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Our galaxy’s black hole spewed a super bright light, and scientists don’t know why – CNET

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Robin Dienel/Carnegie Institution for Science

In news that reads like the beginning of a dire science fiction novel Sagittarius A*, the supermassive black hole at the centre of our galaxy, has emitted a large burst of infrared radiation brighter than anything ever produced by that black hole. The black hole is well-known to scientists, and was one of the subjects of our first ever efforts to image the cosmic beasts, but its still throwing up new mysteries all the time.

After observing for over four days using the Keck II Telescope in Hawaii, a team that has been studying Sagittarius A* for 20 plus years noticed the infrared light increased by 75 times.

Here's a timelapse of images over 2.5 hr from May from @keckobservatory of the supermassive black hole Sgr A*. The black hole is always variable, but this was the brightest we've seen in the infrared so far. It was probably even brighter before we started observing that night! pic.twitter.com/MwXioZ7twV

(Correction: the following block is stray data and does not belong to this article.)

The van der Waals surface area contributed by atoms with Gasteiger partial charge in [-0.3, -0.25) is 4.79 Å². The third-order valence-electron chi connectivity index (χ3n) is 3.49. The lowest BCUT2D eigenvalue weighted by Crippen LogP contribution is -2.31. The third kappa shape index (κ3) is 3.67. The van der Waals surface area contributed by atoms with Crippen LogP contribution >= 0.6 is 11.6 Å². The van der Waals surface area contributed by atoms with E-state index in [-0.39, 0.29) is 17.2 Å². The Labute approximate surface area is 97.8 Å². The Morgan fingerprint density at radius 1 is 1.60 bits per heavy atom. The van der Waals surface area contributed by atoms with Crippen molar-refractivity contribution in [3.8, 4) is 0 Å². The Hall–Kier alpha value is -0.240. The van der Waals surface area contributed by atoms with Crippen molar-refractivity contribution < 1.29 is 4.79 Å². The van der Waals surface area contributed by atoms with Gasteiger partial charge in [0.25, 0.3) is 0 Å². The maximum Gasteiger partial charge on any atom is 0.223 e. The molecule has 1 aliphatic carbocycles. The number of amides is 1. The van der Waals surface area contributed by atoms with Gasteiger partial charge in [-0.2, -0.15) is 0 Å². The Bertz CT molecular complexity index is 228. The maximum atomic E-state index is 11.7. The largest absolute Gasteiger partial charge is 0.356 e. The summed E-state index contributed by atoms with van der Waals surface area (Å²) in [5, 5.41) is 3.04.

— Tuan Do (@quantumpenguin) August 11, 2019

Scientists aren't quite sure why this strange flash occurred, but it's apparently nothing to be concerned about.

Speaking to ScienceAlert, Tuan Do (an author on the study which spotted the bright light) said the flash could be the result of another star (S02) passing close by, thereby changing the way gas flows into the black hole. Another working theory is the flash was caused by G2, a gas cloud which also recently passed close (36 light-hours) to the black hole in 2014. There is a possibility this is a delayed reaction to that event.

Taken when I was @keckobservatory, this raw image shows the brightest Sgr A* has ever been observed in the infraRead More – Source
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